Hidden Threats: There are Steps you can Take to Prevent Violence in the Workplace
August 25, 2008
By: Steven R. Peltin and Gregg O. McCrary
More than 70 percent of workplaces in the United States have no formal program or policy to address workplace violence. Yet, as the Occupational Safety and Health Administration (OSHA) estimates, 2 million people each year are victims of workplace violence. Eliminating all such violence may be impossible, but employers can and should confront the problem in the following ways:
1. Take security precautions. Companies may deter violent acts by making changes to the workplace or to workplace procedures. If the perpetrator cannot enter the workplace or is intercepted before reaching the intended target, violence may be averted. Precautions could include controlled access to the workplace, enhanced lighting and visibility, alarms, closed-circuit cameras and cellular phones. Employee training is particularly important. Government or private security professionals can assist in evaluating and upgrading security.
2. Screen applicants carefully. Employers should try to exclude candidates with a history of violence or other unsuitable behavior.
3. Adopt and enforce a “zero tolerance” policy for violence or threats of violence. Companies should create a clear policy so the entire organization understands the commitment to proper workplace behavior and the protocol to follow in case of threats or violent conduct. Companies should ensure that the policy is enforced rigorously. Violence or threats in the workplace should lead to termination of employment or exclusion of visitors from the workplace.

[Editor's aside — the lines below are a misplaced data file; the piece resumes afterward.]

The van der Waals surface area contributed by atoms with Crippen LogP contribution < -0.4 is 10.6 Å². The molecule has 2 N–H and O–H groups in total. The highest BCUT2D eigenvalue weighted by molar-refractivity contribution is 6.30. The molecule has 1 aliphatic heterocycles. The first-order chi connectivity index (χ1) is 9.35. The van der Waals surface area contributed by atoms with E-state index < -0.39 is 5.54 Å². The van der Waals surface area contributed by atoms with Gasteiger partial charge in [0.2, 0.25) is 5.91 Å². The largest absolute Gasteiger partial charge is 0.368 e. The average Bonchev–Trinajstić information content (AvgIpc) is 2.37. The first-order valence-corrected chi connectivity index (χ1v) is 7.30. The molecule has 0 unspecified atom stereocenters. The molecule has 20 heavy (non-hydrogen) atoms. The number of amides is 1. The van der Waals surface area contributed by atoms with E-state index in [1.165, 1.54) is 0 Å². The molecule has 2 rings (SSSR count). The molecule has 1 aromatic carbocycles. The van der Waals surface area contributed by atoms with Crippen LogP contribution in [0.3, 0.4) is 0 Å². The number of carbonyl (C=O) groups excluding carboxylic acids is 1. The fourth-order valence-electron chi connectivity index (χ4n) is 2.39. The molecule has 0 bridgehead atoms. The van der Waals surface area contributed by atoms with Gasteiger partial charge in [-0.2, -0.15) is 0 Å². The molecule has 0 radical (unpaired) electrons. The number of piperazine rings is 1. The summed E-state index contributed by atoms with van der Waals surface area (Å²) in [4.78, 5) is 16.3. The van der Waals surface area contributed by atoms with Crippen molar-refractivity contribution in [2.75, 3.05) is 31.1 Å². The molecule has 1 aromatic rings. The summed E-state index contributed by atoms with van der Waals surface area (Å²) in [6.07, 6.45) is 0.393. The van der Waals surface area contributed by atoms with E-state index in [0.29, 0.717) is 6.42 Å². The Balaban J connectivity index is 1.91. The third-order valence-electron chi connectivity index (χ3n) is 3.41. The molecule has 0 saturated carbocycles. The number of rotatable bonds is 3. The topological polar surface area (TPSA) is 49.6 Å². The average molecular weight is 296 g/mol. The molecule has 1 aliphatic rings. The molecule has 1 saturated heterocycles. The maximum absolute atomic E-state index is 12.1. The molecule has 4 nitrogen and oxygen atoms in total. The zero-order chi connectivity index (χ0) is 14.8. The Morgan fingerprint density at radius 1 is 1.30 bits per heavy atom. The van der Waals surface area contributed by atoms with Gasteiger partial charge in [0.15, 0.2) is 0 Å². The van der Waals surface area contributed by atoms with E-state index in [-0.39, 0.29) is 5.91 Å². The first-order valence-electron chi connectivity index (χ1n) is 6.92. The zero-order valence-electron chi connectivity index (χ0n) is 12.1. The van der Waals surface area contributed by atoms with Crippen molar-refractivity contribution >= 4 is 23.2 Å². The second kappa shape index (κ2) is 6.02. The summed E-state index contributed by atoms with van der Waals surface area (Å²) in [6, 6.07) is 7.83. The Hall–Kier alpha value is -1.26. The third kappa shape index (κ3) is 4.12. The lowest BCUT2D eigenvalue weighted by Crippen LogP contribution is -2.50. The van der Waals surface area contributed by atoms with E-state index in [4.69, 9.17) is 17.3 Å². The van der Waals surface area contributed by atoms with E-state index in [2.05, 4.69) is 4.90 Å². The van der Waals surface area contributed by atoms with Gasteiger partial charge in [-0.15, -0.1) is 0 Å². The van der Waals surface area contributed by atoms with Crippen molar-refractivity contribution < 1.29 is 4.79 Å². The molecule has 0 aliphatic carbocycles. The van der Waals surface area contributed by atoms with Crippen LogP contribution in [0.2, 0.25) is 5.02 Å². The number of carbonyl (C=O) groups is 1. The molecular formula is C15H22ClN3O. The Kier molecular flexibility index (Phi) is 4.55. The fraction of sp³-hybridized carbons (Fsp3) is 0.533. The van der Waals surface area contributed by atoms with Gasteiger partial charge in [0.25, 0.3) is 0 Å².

4. Create and train a response team. Even smaller employers should have an experienced team to confront threats of violence
Latest posts by Jason Morris (see all)
- Flaw in Employment Background Check Law is Hurting Candidates - August 28, 2014
- NAPBS Conference Focuses on Criminal Background Checks - April 15, 2014
- WSJ op-ed Writer on Syria Fired For Lying on Her Resume - September 11, 2013